Writer Inspired-Story Honoring Mrs. Gentry
By: Sophie Shelton
Student, Norris Middle School, Anderson County
I had always liked to write, but it was my fifth grade English teacher, Mrs. Gentry who really made me feel like I could get somewhere with it.
“Wow,” she said one day, sounding surprised and pleased, after I read aloud a poem I’d written – a first-of-the-year class assignment. “Wow, Sophie. Great job!” I felt slightly dizzy at that moment, leftover nervous energy from having to read something in front of the class. “Um…thanks,” I managed, startled by her praise. She smiled warmly at me before turning to someone else.
So began a tumultuous journey of ups and downs, friendships, and discovering who we, the fifth grade class of Norris Elementary School, truly were as individuals. And throughout that journey, Mrs. Gentry was there encouraging and inspiring me every step of the way.
One assignment Mrs. Gentry gave was to write a journal entry every day in class on a steno notepad. “It doesn’t have to be anything too personal,” she explained, “just what’s going on. I want to feel like I really know everyone.” At the end of the week, she took up all the journals and responded to them over the weekend, writing questions and comments in the margins that were sometimes as long as our journal entries. She was a teacher who truly cared.
None of my other teachers had paid as much attention to the students and their interests as Mrs. Gentry had. Being an English teacher, she was justifiably more enthusiastic about students’ writing than just about anything else, and much of that year was writing, especially for me.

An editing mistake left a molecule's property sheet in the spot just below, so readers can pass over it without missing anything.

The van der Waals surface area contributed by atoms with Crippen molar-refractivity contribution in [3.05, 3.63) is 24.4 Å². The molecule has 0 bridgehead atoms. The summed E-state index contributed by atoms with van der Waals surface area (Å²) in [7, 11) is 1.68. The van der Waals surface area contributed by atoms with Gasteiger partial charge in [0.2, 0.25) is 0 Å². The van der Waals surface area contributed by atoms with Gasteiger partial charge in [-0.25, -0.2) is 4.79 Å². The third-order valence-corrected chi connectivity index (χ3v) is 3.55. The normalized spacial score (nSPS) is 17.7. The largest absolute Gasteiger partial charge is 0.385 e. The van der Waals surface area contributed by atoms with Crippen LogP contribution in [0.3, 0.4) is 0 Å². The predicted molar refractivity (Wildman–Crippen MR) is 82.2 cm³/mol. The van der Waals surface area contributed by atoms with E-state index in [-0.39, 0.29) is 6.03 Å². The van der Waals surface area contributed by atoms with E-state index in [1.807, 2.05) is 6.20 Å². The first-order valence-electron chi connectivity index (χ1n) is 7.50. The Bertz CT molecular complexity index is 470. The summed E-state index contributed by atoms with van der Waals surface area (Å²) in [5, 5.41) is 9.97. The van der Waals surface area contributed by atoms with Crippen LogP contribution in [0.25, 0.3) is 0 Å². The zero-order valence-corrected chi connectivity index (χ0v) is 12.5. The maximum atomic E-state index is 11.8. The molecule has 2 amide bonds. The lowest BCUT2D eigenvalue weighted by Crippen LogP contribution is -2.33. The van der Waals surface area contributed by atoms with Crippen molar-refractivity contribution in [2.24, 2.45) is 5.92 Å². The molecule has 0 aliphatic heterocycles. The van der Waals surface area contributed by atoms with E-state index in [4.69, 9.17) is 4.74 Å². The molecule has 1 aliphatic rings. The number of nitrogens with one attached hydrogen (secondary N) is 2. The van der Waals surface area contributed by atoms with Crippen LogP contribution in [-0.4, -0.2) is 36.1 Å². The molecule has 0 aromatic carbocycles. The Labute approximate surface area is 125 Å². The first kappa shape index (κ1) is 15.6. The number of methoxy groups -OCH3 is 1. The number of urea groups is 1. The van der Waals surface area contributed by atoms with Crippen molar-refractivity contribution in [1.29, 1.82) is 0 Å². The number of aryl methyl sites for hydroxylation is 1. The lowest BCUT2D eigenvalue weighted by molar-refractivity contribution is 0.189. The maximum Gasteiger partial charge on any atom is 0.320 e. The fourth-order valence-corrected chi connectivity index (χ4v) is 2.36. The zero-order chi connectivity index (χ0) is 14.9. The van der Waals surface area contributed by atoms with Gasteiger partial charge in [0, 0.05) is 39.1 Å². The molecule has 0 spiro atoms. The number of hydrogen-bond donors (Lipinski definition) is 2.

I found myself in my writing, and Mrs. Gentry seemed to understand that like almost no one else did. She took my writing seriously, working with me outside class and talking about how I could improve it. She truly believed in me. Once, she told me I was one of the most interesting people she knew and that she was convinced I was meant to “channel all those wonderful ideas and thoughts onto paper for everyone else.” By the end of the year she was not just a teacher to me; she was a mentor and even a friend. An inspiration.
Right after the fifth grade graduation, she told me, “When you write a book and it gets published, send a copy to me.”
“Not just that,” I corrected her with a grin. “I’ll dedicate it to you.”
That’s still exactly what I plan to do. I still want to be a writer, very much so, and largely due to Mrs. Gentry’s belief in me and what I, as both a writer and a person, was capable of. Mrs. Gentry inspired me to work hard and do my best, but most of all, to write. She’s retired now, but I hope she’s proud of what she did. She not only taught students, she touched their lives—especially mine.